Former Jamaican Prime Minister Edward Seaga dies at 89
05/30/2019 by Munchy
On May 28, his 89th birthday, Edward Philip George Seaga, the fifth Prime Minister of Jamaica and former leader of the Jamaica Labour Party has passed away. For 43 consecutive years he held the seat for his constituency West Kingston, the areas of Tivoli Gardens and Denham Town, which made him the longest serving Member of Parliament in the history of the island. From 1980 to 1989 he was the Prime Minister of Jamaica and at the point of his retirement from political life in 2005 he was the last serving politician to have entered public life before independence in 1962.
Fellow politicians reacted to his passing with big words such as „great mentor, friend and guide“ (Prime Minister Andrew Holness), „gigantic and powerful presence“ (Opposition Leader Dr. Peter Phillips ), or „one of its (Jamaica‘s) most accomplished nation builders“ (Former Prime Minister Bruce Golding).
I got the chance to meet and interview Edward Seaga or „Sir“ how I kept calling him in 2012, the year Jamaica celebrated 50 years of independence. Seaga had put together a four CD box compilation in which he presented 100 hand-picked songs, he considered the most significant to emerge from the country to celebrate the island’s half-century turn of liberation.
In the 1950s, even before his political career he produced records and set up his highly successful label West Indies Records Limited (WIRL), that he would later sell to Byron Lee to be renamed Dynamic Sounds. Even though leaving the industry to pursue the political path Seaga always kept the love for music and melodies in his heart. He remained interested in the different genres, the production technology, artists and their works, and mentioned Jimmy Cliff‘s The Harder They Come and Tarrus Riley‘s Contagious when I asked for his favorites in the interview.
Even after our conversation about music, history and independence, Sir and I kept in touch. We shared not only the enthusiasm for music and arts, which led us to several cultural events and one time to the Carib movie theatre to watch the live broadcasting of Aida from the Met, where we shared popcorn – in evening attire much to his amusement.
But we were also both into football and found ourselves in the stadium almost every Sunday to support his team Tivoli Gardens. It was one of these Sundays, February 16, 2014 on which we also speeded down Mountain View Road to reach the Sports Complex in Tivoli in time. Sir was very impatient because we were running late and he was about to meet another German, Winnie Schäfer who had recently become the Reggae Boyz National football trainer. One of the things Edward Seaga always admired about Germans was being on time – so there was no way we could be running late to meet the coach.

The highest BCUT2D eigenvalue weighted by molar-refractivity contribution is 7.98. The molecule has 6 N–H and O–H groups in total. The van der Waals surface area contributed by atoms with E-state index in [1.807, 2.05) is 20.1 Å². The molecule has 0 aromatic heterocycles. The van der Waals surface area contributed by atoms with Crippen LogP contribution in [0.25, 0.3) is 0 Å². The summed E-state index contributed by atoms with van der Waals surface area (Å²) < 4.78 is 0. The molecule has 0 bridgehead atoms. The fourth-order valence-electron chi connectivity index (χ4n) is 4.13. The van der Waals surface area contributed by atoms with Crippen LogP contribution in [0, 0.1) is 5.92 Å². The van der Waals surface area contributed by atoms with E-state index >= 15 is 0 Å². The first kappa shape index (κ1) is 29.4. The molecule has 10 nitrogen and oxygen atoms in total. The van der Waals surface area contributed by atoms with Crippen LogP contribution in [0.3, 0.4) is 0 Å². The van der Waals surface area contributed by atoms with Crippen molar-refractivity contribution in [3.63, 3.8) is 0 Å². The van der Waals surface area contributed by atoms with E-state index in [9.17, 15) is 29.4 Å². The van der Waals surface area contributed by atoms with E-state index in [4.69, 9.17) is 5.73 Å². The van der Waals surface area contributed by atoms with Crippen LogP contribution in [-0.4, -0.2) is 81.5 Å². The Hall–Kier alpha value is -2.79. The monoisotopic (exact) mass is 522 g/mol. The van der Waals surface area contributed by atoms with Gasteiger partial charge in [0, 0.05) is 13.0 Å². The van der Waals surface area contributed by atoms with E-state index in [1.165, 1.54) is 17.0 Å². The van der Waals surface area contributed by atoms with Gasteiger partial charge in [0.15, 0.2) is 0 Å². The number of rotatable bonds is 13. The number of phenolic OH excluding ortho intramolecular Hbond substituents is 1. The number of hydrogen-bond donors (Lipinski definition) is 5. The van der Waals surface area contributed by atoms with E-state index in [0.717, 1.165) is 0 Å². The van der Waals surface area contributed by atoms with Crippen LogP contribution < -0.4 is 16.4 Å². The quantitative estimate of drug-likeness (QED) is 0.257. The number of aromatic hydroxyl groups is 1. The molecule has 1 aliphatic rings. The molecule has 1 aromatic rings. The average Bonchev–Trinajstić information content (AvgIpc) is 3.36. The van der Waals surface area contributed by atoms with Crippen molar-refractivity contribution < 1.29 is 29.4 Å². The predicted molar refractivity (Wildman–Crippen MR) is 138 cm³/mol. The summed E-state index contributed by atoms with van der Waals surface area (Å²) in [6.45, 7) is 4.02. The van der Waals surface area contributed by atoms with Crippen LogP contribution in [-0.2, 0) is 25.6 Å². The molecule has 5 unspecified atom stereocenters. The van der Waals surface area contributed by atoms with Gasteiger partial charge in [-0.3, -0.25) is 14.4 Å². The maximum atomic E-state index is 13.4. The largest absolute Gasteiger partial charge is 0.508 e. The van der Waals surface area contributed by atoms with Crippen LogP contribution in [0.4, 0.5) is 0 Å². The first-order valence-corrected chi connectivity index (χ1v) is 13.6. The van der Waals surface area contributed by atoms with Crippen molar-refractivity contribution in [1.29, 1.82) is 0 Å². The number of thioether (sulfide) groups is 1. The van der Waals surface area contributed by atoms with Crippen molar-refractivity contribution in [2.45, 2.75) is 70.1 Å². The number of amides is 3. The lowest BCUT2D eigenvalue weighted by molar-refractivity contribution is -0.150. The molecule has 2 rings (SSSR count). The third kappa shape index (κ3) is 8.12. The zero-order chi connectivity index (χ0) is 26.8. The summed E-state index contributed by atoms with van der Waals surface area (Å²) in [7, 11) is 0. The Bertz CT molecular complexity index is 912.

We were both in our bright tangerine (not orange, but tangerine, as he would note with a slight impish smile), the Tivoli team‘s color, and sat down on the stand next to the field. Schäfer had a good time looking for new talents and Tivoli eventually won over May Pen‘s Humble Lions. It was one of these evenings when the sun would tint the hills surrounding Kingston red and we still had another mission to go on after the match. The German print magazine Riddim had asked me for an article about Tivoli Gardens, its history and the role of Seaga. In high spirits after the win we went into the community and Sir presented not just his former constituency but this place so dear to his heart. We drove by the High School and a clinic for pregnant women, visited the community center, and met the residents, who would come running excited as he exited his car [watch the video on top]. He spent a good while listening their stories, hugging and talking to them. As we continued driving we ended up in a funeral parade and a street packed with people. When the crowd recognized their „Sir Eddie“ in the vehicle they flocked his window to kiss his hand, cheer and enthusiastically show their love. It was the very moment when I realized the impact he had made throughout his life in West Kingston.
PHOTO REPORT: EDWARD SEAGA IN TIVOLI GARDENS - KINGSTON, JAMAICA [February 16, 2014]
It is this impact, the means and ways it was achieved with, the socio-economic consequences it resulted in up until today, and more aspects surrounding the matter that have been critized by certain people. I am not here to deny, to defend, nor to judge. Everytime I found myself in a discussion ranging from „the Big Man“ to „CIAga“ or much worse, I have explained that I am not a Jamaican, and I find it both inappropriate and arrogant to form an opinion on the country‘s politics as a foreigner. My condolences go out for all lifes lost on this island so dear to my heart, but today on May 28, 2019 they go out to the family of Edward Seaga, politician, statesman, thinker, producer, music enthusiast, passionate Jamaican, humorous and caring companion, Sir.